If you live in California, you know when it’s fire season. It’s hot. It’s dry.

And before long, the furnace blast of the Santa Ana winds — the “El Diablo” (Devil) Winds — set upon us, blowing down from the mountain passes, bringing even lower humidity.

Everyone knows it. Far more obvious than how midwesterners feel “tornado weather,” Californians know when it’s fire season. Clear the brush. Water the yard. Make sure nothing flammable is outside.

Night photo of an abandoned property along a lonely stretch of Route 66, taken August 1, 2020. The nearly full moon is blotted out by the Apple Fire 90 miles to the south near Cherry Valley, CA. Pentax K-1, 15-30mm f/2.8 lens, 72 seconds, f/8, ISO 200. Illuminated by a handheld ProtoMachines light painting device during the exposure.

Containing fires

Some fires burn for over two months. As of this writing, firefighters predict that the Bobcat Fire, the fire closest to my home that has already been burning for about six days, will be contained five weeks from now.


Not extinguished — contained.

The sun battling to shine through the smoke and haze from the Bobcat Fire. Some of these fires are so large that they create their own violent weather patterns, complete with lightning storms and “firenados,” which are exactly what you think they are.

Not all heroes wear capes

I’m not sure I’m all that biased when I say that California firefighters are the greatest firefighters in the world, although perhaps the Australians might have something to say about that. They walk tall in 120-degree heat, carrying 45-75 pounds of equipment with them. They battle apocalyptic fires for week after week, often with little rest. They are superheroes without capes.

“Your house is on fire!”

My house partially burned several years ago. Potting soil inside the garage self-combusted in the evening of an 80-degree day in May.

We were woken up in the middle of the night from someone pounding on our front door, shouting, “Your house is on fire!” Our rooms were filled with smoke. The smoke alarms had not gone off. None of them. The fire burned the entire garage, including my car and all everything else inside. The smell was acrid and sharp. It’s a smell you can never forget.

Firefighters arrived quickly rushed inside. In seemingly several quick motions, they seemed to push everything in one room to the middle and cover it with sheets of plastic to protect it from smoke and water. We shivered outside. Lights flashed. Neighbors came out. We never found the guy who alerted us to thank him.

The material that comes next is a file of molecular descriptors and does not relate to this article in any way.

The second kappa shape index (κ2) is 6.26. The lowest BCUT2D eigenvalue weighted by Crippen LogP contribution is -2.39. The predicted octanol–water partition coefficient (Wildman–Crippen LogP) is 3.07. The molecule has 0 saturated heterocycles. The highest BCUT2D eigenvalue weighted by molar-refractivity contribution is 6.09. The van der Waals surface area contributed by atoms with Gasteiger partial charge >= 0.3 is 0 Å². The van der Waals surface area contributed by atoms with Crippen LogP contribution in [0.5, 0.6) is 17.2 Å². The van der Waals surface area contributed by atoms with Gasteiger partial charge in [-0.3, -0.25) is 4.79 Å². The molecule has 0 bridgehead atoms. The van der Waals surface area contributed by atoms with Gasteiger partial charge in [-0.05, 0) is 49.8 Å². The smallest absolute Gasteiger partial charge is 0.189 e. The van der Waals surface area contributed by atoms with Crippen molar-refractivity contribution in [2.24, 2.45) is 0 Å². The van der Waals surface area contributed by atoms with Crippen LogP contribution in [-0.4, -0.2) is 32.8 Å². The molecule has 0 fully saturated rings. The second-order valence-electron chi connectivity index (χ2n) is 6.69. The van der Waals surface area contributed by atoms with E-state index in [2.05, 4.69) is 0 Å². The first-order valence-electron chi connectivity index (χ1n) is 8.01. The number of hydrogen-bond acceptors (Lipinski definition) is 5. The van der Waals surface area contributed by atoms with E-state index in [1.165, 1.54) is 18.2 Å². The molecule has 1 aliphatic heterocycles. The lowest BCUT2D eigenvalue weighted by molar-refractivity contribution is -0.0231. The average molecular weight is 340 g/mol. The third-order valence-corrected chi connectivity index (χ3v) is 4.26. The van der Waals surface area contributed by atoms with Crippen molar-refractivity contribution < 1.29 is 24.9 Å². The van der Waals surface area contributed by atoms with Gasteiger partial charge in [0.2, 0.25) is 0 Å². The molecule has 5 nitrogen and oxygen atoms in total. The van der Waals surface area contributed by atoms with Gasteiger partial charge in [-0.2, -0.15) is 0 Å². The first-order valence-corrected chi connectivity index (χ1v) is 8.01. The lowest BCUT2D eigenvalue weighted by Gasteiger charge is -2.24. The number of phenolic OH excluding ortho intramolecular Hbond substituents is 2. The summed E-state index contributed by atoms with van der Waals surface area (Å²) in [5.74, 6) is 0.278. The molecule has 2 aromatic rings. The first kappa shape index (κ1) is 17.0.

Eventually, we slept in our living room for what little remained of the darkness. For some reason, we couldn’t sleep elsewhere despite the horrible air. We knew we shouldn’t do it, but we couldn’t leave. We were traumatized.

Eventually, the house was rebuilt. The entire garage, most of the roof and more.

However, even today, I will open up some old papers that somehow survived the fire, and I can still smell the smoke from it.

The smoke from some wildfires smell very similar. It’s the smell of trees, brush, homes, car tires, metal, roofing material, rubber, paper and chemically treated wood, all aflame. It’s a horrible smell that whisks me back instantly to our house fire.

Smoke from a distant fire

The Apple Fire began July 31, 2020 at 6:08 p.m. north of Cherry Valley. In less than a day, its hungry flames had eaten thousands of acres, announcing its beastly authority by dispatching untold amounts of smoke that would filled the skies in Las Vegas, NV and Phoenix, AZ hundreds of miles away.

On August 1 — just a day later — I photographed a lonely stretch of Route 66 southeast of Barstow. Although 90 miles south, the smoke filled the air.

An abandoned swimming pool at night, illuminated by blue light from a handheld ProtoMachines LED2 light painting device. The sky is choked from the Apple Fire which had started the day before this was photographed. Pentax K-1, 15-30mm f/2.8 lens, 3 minutes, f/8, ISO 200.

Unhealthy air

Smoke has choked the skies of California. The light streaming in from the window is an eerie yellow. The sun is blotted out, looking more like a moon. The only good thing about the smoke is that it is not blistering hot.

Early morning, the light around the lake looked like photos you view on your mobile phone with the blue light filter enabled. Much of the light bathed everything in an odd yellow-orange haze.

The summer of 2016

I went to a reggae festival in 2016 in Topanga in the Santa Monica Mountains. The sky there too was filled with that same eerie yellowish haze, the sort you see in movies depicting the not-so-distant future after some sort of man-made apocalypse. These are several scenes from there, taken with an iPhone 6.

While taking these photos, a woman walked up to me and pointed at the faint circular light in the sky, trying desperately to shine through ominous smoke and haze. “That’s the moon, right? That’s not the sun?” I assured her it was. She could not believe her eyes.

More records broken

Every year, we seem to break records. Hotter months. More fires. Larger burn areas. I find myself thinking how much more can burn. But hungry fires can always find something to burn.

No photos of fires here

You’ll notice that there’s no photos of the fires themselves above. These are apocalyptic fires. Sure, I could sneak my way there. But no. I stay away from apocalyptic fires.

I would only get in the firefighters’ way. And I never want to get in the way of a superhero. They have work to do.

Maximum respect to all firefighters. A big giant hug to everyone affected by these fires.